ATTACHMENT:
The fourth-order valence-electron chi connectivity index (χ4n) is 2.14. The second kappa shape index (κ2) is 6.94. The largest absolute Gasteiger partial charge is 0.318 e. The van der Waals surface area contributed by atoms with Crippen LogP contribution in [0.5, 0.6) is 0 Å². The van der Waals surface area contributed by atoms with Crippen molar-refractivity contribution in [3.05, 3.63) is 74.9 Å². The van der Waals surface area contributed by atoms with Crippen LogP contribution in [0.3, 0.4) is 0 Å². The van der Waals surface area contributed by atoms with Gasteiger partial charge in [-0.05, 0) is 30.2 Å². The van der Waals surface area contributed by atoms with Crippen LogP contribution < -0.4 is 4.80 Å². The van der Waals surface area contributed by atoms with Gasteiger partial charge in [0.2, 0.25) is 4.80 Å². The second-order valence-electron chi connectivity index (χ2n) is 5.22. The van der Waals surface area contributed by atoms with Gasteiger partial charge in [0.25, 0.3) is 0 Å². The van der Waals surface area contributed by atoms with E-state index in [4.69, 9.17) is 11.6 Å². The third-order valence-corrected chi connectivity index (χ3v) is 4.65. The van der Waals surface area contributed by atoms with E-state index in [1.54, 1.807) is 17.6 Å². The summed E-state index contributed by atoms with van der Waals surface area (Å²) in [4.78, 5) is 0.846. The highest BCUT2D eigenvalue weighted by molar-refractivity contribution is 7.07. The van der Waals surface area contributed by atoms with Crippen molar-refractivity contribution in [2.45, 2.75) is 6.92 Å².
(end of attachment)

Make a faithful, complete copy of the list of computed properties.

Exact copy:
The fourth-order valence-electron chi connectivity index (χ4n) is 2.14. The second kappa shape index (κ2) is 6.94. The largest absolute Gasteiger partial charge is 0.318 e. The van der Waals surface area contributed by atoms with Crippen LogP contribution in [0.5, 0.6) is 0 Å². The van der Waals surface area contributed by atoms with Crippen molar-refractivity contribution in [3.05, 3.63) is 74.9 Å². The van der Waals surface area contributed by atoms with Crippen LogP contribution in [0.3, 0.4) is 0 Å². The van der Waals surface area contributed by atoms with Gasteiger partial charge in [-0.05, 0) is 30.2 Å². The van der Waals surface area contributed by atoms with Crippen LogP contribution < -0.4 is 4.80 Å². The van der Waals surface area contributed by atoms with Gasteiger partial charge in [0.2, 0.25) is 4.80 Å². The second-order valence-electron chi connectivity index (χ2n) is 5.22. The van der Waals surface area contributed by atoms with Gasteiger partial charge in [0.25, 0.3) is 0 Å². The van der Waals surface area contributed by atoms with E-state index in [4.69, 9.17) is 11.6 Å². The third-order valence-corrected chi connectivity index (χ3v) is 4.65. The van der Waals surface area contributed by atoms with E-state index in [1.54, 1.807) is 17.6 Å². The summed E-state index contributed by atoms with van der Waals surface area (Å²) in [4.78, 5) is 0.846. The highest BCUT2D eigenvalue weighted by molar-refractivity contribution is 7.07. The van der Waals surface area contributed by atoms with Crippen molar-refractivity contribution in [2.45, 2.75) is 6.92 Å².